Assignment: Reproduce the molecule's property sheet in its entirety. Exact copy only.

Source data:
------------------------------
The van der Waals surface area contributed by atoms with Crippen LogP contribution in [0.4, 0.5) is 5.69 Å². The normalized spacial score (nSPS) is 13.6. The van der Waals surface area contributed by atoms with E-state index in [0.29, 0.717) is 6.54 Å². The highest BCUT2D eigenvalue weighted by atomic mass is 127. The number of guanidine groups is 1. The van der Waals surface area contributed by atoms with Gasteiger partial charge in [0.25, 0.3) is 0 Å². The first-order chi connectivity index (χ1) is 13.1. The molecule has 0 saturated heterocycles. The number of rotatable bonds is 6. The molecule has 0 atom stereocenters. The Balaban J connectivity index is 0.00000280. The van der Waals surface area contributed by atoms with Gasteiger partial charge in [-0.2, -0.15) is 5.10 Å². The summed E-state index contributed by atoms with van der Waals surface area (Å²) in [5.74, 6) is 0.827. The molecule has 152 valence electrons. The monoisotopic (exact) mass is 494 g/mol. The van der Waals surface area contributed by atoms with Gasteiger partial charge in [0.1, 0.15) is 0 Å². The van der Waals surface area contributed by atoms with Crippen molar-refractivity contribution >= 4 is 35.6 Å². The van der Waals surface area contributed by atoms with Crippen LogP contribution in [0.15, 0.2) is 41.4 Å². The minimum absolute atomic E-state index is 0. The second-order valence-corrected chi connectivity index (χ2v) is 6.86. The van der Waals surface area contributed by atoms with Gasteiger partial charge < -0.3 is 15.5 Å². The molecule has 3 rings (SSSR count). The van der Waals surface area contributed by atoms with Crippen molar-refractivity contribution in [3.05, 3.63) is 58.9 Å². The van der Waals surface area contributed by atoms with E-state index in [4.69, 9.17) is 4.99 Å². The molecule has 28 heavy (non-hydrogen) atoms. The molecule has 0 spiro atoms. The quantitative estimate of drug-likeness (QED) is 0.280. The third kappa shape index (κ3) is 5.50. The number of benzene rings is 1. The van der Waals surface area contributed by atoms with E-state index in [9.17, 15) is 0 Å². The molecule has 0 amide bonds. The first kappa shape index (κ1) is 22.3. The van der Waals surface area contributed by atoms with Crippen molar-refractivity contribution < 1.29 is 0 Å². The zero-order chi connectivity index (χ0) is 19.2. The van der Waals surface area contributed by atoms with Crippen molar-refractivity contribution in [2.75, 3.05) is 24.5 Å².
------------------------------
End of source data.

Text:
The van der Waals surface area contributed by atoms with Crippen LogP contribution in [0.4, 0.5) is 5.69 Å². The normalized spacial score (nSPS) is 13.6. The van der Waals surface area contributed by atoms with E-state index in [0.29, 0.717) is 6.54 Å². The highest BCUT2D eigenvalue weighted by atomic mass is 127. The number of guanidine groups is 1. The van der Waals surface area contributed by atoms with Gasteiger partial charge in [0.25, 0.3) is 0 Å². The first-order chi connectivity index (χ1) is 13.1. The molecule has 0 saturated heterocycles. The number of rotatable bonds is 6. The molecule has 0 atom stereocenters. The Balaban J connectivity index is 0.00000280. The van der Waals surface area contributed by atoms with Gasteiger partial charge in [-0.2, -0.15) is 5.10 Å². The summed E-state index contributed by atoms with van der Waals surface area (Å²) in [5.74, 6) is 0.827. The molecule has 152 valence electrons. The monoisotopic (exact) mass is 494 g/mol. The van der Waals surface area contributed by atoms with Gasteiger partial charge in [0.1, 0.15) is 0 Å². The van der Waals surface area contributed by atoms with Crippen molar-refractivity contribution >= 4 is 35.6 Å². The van der Waals surface area contributed by atoms with Crippen LogP contribution in [0.15, 0.2) is 41.4 Å². The minimum absolute atomic E-state index is 0. The second-order valence-corrected chi connectivity index (χ2v) is 6.86. The van der Waals surface area contributed by atoms with Gasteiger partial charge < -0.3 is 15.5 Å². The molecule has 3 rings (SSSR count). The van der Waals surface area contributed by atoms with Crippen molar-refractivity contribution in [3.05, 3.63) is 58.9 Å². The van der Waals surface area contributed by atoms with E-state index in [4.69, 9.17) is 4.99 Å². The molecule has 28 heavy (non-hydrogen) atoms. The molecule has 0 spiro atoms. The quantitative estimate of drug-likeness (QED) is 0.280. The third kappa shape index (κ3) is 5.50. The number of benzene rings is 1. The van der Waals surface area contributed by atoms with E-state index in [9.17, 15) is 0 Å². The molecule has 0 amide bonds. The first kappa shape index (κ1) is 22.3. The van der Waals surface area contributed by atoms with Crippen molar-refractivity contribution < 1.29 is 0 Å². The zero-order chi connectivity index (χ0) is 19.2. The van der Waals surface area contributed by atoms with Crippen molar-refractivity contribution in [2.75, 3.05) is 24.5 Å².